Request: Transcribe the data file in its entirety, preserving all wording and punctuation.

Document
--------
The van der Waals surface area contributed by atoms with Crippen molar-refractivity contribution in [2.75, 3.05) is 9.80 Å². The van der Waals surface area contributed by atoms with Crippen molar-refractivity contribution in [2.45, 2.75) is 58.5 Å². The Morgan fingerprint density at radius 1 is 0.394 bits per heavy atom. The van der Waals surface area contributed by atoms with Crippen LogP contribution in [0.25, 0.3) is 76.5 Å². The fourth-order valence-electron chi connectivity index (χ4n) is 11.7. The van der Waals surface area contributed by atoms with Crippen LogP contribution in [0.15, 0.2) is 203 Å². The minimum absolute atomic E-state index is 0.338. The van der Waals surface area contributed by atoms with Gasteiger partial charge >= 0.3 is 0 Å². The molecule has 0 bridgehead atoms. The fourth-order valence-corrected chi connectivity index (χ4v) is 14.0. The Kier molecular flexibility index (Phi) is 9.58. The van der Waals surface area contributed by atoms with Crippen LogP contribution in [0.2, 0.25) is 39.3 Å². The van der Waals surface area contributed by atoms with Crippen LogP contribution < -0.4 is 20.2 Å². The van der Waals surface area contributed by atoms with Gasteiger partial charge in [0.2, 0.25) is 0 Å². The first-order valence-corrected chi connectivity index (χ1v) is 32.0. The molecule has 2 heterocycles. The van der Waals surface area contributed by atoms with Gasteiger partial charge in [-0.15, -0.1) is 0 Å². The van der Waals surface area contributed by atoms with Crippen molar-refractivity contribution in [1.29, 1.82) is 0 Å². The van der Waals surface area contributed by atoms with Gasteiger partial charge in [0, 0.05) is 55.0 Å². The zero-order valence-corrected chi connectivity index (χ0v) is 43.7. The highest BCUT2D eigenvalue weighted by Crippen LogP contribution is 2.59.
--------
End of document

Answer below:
The van der Waals surface area contributed by atoms with Crippen molar-refractivity contribution in [2.75, 3.05) is 9.80 Å². The van der Waals surface area contributed by atoms with Crippen molar-refractivity contribution in [2.45, 2.75) is 58.5 Å². The Morgan fingerprint density at radius 1 is 0.394 bits per heavy atom. The van der Waals surface area contributed by atoms with Crippen LogP contribution in [0.25, 0.3) is 76.5 Å². The fourth-order valence-electron chi connectivity index (χ4n) is 11.7. The van der Waals surface area contributed by atoms with Crippen LogP contribution in [0.15, 0.2) is 203 Å². The minimum absolute atomic E-state index is 0.338. The van der Waals surface area contributed by atoms with Gasteiger partial charge >= 0.3 is 0 Å². The molecule has 0 bridgehead atoms. The fourth-order valence-corrected chi connectivity index (χ4v) is 14.0. The Kier molecular flexibility index (Phi) is 9.58. The van der Waals surface area contributed by atoms with Crippen LogP contribution in [0.2, 0.25) is 39.3 Å². The van der Waals surface area contributed by atoms with Crippen LogP contribution < -0.4 is 20.2 Å². The van der Waals surface area contributed by atoms with Gasteiger partial charge in [0.2, 0.25) is 0 Å². The first-order valence-corrected chi connectivity index (χ1v) is 32.0. The molecule has 2 heterocycles. The van der Waals surface area contributed by atoms with Gasteiger partial charge in [-0.15, -0.1) is 0 Å². The van der Waals surface area contributed by atoms with Crippen molar-refractivity contribution in [1.29, 1.82) is 0 Å². The van der Waals surface area contributed by atoms with Gasteiger partial charge in [0, 0.05) is 55.0 Å². The zero-order valence-corrected chi connectivity index (χ0v) is 43.7. The highest BCUT2D eigenvalue weighted by Crippen LogP contribution is 2.59.